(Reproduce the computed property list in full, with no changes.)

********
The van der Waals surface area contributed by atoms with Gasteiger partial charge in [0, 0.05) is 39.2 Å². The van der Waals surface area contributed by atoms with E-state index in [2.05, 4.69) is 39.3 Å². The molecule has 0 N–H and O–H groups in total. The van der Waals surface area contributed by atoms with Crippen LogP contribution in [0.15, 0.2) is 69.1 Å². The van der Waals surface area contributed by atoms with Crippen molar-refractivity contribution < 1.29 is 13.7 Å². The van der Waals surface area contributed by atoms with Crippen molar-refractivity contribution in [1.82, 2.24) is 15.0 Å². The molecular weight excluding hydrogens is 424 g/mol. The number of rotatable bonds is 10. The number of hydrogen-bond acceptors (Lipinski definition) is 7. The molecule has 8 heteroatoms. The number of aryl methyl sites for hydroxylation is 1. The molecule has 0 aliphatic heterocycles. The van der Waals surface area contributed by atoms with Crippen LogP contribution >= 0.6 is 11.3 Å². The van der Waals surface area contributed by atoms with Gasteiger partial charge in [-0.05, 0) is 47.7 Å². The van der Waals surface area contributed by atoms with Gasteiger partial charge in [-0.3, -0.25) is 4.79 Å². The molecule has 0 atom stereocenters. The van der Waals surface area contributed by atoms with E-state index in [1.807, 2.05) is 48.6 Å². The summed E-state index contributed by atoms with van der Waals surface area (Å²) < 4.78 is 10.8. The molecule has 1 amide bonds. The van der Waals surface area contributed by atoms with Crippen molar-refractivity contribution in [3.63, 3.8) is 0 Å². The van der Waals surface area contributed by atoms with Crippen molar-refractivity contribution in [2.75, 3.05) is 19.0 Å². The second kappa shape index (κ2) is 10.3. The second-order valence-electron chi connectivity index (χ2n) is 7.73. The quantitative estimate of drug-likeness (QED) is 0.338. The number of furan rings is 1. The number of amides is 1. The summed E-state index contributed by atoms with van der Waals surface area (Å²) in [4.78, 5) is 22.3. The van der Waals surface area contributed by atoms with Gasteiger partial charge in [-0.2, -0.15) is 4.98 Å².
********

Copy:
The van der Waals surface area contributed by atoms with Gasteiger partial charge in [0, 0.05) is 39.2 Å². The van der Waals surface area contributed by atoms with E-state index in [2.05, 4.69) is 39.3 Å². The molecule has 0 N–H and O–H groups in total. The van der Waals surface area contributed by atoms with Crippen LogP contribution in [0.15, 0.2) is 69.1 Å². The van der Waals surface area contributed by atoms with Crippen molar-refractivity contribution < 1.29 is 13.7 Å². The van der Waals surface area contributed by atoms with Crippen molar-refractivity contribution in [1.82, 2.24) is 15.0 Å². The molecular weight excluding hydrogens is 424 g/mol. The number of rotatable bonds is 10. The number of hydrogen-bond acceptors (Lipinski definition) is 7. The molecule has 8 heteroatoms. The number of aryl methyl sites for hydroxylation is 1. The molecule has 0 aliphatic heterocycles. The van der Waals surface area contributed by atoms with Crippen LogP contribution >= 0.6 is 11.3 Å². The van der Waals surface area contributed by atoms with Gasteiger partial charge in [-0.05, 0) is 47.7 Å². The van der Waals surface area contributed by atoms with Gasteiger partial charge in [-0.3, -0.25) is 4.79 Å². The molecule has 0 atom stereocenters. The van der Waals surface area contributed by atoms with E-state index in [1.807, 2.05) is 48.6 Å². The summed E-state index contributed by atoms with van der Waals surface area (Å²) < 4.78 is 10.8. The molecule has 1 amide bonds. The van der Waals surface area contributed by atoms with Crippen molar-refractivity contribution in [3.63, 3.8) is 0 Å². The van der Waals surface area contributed by atoms with Crippen molar-refractivity contribution in [2.75, 3.05) is 19.0 Å². The second kappa shape index (κ2) is 10.3. The second-order valence-electron chi connectivity index (χ2n) is 7.73. The quantitative estimate of drug-likeness (QED) is 0.338. The number of furan rings is 1. The number of amides is 1. The summed E-state index contributed by atoms with van der Waals surface area (Å²) in [4.78, 5) is 22.3. The van der Waals surface area contributed by atoms with Gasteiger partial charge in [-0.2, -0.15) is 4.98 Å².